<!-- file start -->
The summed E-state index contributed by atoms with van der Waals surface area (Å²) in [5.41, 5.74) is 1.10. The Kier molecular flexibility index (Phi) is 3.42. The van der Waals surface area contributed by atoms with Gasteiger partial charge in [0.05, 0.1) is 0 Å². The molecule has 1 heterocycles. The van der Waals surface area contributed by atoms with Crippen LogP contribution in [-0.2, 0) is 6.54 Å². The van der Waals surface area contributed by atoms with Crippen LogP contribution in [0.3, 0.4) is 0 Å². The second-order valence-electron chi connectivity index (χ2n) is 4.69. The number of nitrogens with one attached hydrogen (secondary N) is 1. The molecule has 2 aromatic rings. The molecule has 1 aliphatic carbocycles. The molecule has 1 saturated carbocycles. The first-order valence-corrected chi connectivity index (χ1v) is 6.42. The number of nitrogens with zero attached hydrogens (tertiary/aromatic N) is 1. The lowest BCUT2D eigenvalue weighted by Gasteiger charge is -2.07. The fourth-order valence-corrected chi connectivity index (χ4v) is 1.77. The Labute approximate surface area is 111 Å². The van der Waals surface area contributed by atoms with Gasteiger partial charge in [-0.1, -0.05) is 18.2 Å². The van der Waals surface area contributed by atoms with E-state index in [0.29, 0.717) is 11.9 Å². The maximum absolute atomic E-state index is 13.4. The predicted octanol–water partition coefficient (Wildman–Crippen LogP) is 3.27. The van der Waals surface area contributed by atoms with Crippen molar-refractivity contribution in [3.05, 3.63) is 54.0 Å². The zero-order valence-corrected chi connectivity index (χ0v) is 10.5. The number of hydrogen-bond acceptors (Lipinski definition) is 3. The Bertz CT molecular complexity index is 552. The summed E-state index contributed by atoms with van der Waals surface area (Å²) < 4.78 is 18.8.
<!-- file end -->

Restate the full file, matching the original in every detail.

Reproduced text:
The summed E-state index contributed by atoms with van der Waals surface area (Å²) in [5.41, 5.74) is 1.10. The Kier molecular flexibility index (Phi) is 3.42. The van der Waals surface area contributed by atoms with Gasteiger partial charge in [0.05, 0.1) is 0 Å². The molecule has 1 heterocycles. The van der Waals surface area contributed by atoms with Crippen LogP contribution in [-0.2, 0) is 6.54 Å². The van der Waals surface area contributed by atoms with Crippen LogP contribution in [0.3, 0.4) is 0 Å². The second-order valence-electron chi connectivity index (χ2n) is 4.69. The number of nitrogens with one attached hydrogen (secondary N) is 1. The molecule has 2 aromatic rings. The molecule has 1 aliphatic carbocycles. The molecule has 1 saturated carbocycles. The first-order valence-corrected chi connectivity index (χ1v) is 6.42. The number of nitrogens with zero attached hydrogens (tertiary/aromatic N) is 1. The lowest BCUT2D eigenvalue weighted by Gasteiger charge is -2.07. The fourth-order valence-corrected chi connectivity index (χ4v) is 1.77. The Labute approximate surface area is 111 Å². The van der Waals surface area contributed by atoms with Gasteiger partial charge in [-0.1, -0.05) is 18.2 Å². The van der Waals surface area contributed by atoms with E-state index in [0.29, 0.717) is 11.9 Å². The maximum absolute atomic E-state index is 13.4. The predicted octanol–water partition coefficient (Wildman–Crippen LogP) is 3.27. The van der Waals surface area contributed by atoms with Crippen molar-refractivity contribution in [3.05, 3.63) is 54.0 Å². The zero-order valence-corrected chi connectivity index (χ0v) is 10.5. The number of hydrogen-bond acceptors (Lipinski definition) is 3. The Bertz CT molecular complexity index is 552. The summed E-state index contributed by atoms with van der Waals surface area (Å²) < 4.78 is 18.8.